A Pennsylvania location of the Best Western hotel chain was unreasonably dangerous and unfit for habitation, according to a New York couple who recently filed a lawsuit against the hotel and Premier Hotel Management. The personal injury complaint, which was filed on behalf of Julie and Keith Nutt, claims that the couple suffered severe injuries from carbon monoxide poisoning as an alleged result of the lack of safety equipment at the hotel. The complaint was filed on January 4, 2016 in the U.S. District Court for the Middle District of Pennsylvania.
Emergency responders found the couple unconscious
According to the personal injury lawsuit, Keith Nutt found his wife unconscious on August 24, 2014, at which point he called for emergency responders. When emergency responders arrived at the Best Western in Dunmore, Pennsylvania, they discovered both Julie and Keith Nutt lying unconscious in the hallway outside of their room. The pair had been experiencing the symptoms of carbon monoxide poisoning, including dizziness, weakness, general distress, and flu-like symptoms.
The complaint states that the emergency responders checked the couple’s hotel room with a 4-Gas Meter and got a reading of 80 plus PPM, which is a very high level of carbon monoxide. The lawsuit points out that this reading was taken after the door to the room had been left open for a prolonged period, suggesting that the couple may have been exposed to even higher levels of carbon monoxide.
After checking the carbon monoxide levels, the emergency responders initiated a complete evacuation of the hotel. A local gas company arrived at the scene and determined that the carbon monoxide leak had not been caused by a gas leak. Further investigation of the hotel revealed that all three floors had varying levels of elevated carbon monoxide, ranging from 10 PPM to over 300 PPM. The lawsuit claims that responders discovered malfunctioning equipment in the hotel’s utility room and basement. The Nutt’s room had been near the utility room. It was determined that the utility room and the Nutt’s room had been the sources of the carbon monoxide leak.
Hotel was shut down after carbon monoxide leak
On the following day, investigators returned to the hotel. They ruled that the building was unsafe because “it lacked adequate protection from fire and it contained unsafe equipment,” according to the carbon monoxide lawsuit. The gas hot water exhaust system for the kitchen had significant rust damage and was not properly connected to the chimney. The room that housed the hot water heater was not draining properly. Furthermore, the pool heater exhaust system was “totally rusted out and not connected.”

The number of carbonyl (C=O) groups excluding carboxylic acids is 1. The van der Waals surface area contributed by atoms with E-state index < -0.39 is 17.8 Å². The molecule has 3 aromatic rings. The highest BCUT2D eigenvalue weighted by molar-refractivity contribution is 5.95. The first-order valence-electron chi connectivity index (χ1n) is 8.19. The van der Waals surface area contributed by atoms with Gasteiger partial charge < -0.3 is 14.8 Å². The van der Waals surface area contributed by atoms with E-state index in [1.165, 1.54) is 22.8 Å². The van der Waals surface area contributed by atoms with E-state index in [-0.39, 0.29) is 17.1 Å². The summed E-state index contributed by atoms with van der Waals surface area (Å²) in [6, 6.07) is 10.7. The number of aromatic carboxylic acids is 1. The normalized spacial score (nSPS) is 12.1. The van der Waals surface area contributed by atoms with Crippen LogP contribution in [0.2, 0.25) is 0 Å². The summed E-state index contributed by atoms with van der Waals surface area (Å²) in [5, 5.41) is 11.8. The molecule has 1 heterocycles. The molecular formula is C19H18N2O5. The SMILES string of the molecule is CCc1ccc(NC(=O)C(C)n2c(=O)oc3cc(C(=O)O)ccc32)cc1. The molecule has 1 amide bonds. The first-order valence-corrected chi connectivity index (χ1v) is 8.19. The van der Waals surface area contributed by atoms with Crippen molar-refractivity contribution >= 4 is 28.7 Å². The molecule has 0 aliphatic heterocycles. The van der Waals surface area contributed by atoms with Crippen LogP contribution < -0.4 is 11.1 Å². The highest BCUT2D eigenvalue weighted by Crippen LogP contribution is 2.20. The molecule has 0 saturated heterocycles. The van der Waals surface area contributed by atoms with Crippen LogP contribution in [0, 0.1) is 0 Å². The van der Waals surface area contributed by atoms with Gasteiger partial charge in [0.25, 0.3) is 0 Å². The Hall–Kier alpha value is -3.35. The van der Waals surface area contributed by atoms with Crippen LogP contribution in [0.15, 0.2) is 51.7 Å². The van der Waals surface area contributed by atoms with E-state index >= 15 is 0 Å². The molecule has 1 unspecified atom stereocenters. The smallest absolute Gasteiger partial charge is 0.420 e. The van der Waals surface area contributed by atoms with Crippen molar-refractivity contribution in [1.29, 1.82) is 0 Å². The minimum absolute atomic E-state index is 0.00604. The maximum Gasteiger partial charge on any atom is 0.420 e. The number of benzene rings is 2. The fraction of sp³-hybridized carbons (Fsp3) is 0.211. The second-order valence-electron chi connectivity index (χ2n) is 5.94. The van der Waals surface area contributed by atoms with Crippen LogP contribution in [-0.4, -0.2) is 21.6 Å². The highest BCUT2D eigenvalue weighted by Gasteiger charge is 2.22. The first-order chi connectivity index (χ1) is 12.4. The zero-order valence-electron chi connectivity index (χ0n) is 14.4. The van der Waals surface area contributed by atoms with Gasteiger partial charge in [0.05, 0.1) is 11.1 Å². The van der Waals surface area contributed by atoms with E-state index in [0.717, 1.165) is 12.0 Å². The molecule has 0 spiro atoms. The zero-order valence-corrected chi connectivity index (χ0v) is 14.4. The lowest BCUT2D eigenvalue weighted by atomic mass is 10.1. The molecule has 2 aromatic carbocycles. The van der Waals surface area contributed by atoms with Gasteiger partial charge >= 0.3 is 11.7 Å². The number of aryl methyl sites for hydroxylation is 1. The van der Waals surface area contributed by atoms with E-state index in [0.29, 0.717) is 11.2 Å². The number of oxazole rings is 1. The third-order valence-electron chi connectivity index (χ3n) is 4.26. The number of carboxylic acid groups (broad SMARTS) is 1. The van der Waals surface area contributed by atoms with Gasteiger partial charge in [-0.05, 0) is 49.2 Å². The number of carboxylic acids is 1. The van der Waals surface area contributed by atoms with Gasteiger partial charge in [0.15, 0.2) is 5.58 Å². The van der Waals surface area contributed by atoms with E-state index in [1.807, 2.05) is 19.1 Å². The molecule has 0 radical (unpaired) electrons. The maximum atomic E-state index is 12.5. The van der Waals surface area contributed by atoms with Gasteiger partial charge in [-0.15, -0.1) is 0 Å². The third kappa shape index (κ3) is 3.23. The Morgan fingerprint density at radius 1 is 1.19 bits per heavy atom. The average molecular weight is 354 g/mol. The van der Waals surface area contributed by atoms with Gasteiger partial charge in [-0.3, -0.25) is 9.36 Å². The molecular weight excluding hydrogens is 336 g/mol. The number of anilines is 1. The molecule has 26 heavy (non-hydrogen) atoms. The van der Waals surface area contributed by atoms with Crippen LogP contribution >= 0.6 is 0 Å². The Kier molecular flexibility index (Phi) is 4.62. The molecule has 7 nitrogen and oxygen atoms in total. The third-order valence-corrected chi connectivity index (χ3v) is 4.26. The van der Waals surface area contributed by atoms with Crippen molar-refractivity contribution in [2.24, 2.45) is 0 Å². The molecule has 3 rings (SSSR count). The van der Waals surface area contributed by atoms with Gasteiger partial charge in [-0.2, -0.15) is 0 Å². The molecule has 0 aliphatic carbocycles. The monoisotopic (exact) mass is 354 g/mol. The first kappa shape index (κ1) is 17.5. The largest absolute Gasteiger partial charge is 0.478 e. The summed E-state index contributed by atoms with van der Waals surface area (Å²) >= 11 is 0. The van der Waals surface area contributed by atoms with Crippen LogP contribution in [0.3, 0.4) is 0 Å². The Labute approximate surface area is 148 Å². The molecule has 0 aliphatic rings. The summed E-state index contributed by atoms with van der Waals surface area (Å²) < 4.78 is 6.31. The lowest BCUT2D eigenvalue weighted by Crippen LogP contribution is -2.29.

Additional safety violations were issued regarding the sprinkler system, stairways, and electrical code. As a result of the numerous safety violations, investigators permanently shut down the hotel.
Both plaintiffs were taken to a nearby hospital, where they received treatment for carbon monoxide poisoning. Julie Nutt had very severe carbon monoxide poisoning; she had to be airlifted from the community medical center to a larger hospital for treatment. The lawsuit states that she suffers from severe and ongoing medical problems as an alleged result, including post-traumatic stress disorder, cognitive difficulties, and other medical problems, some of which may be permanent.
Your legal rights and options
The premises liability lawyers of Edelman, Krasin & Jaye would like to extend the offer of a complimentary case review to New Yorkers who have suffered carbon monoxide poisoning. During your appointment, our legal team will explain your legal options – with no obligation or cost to you. Call our New York law firm today at 1-800-469-7429 to let us help you begin the process of securing compensation.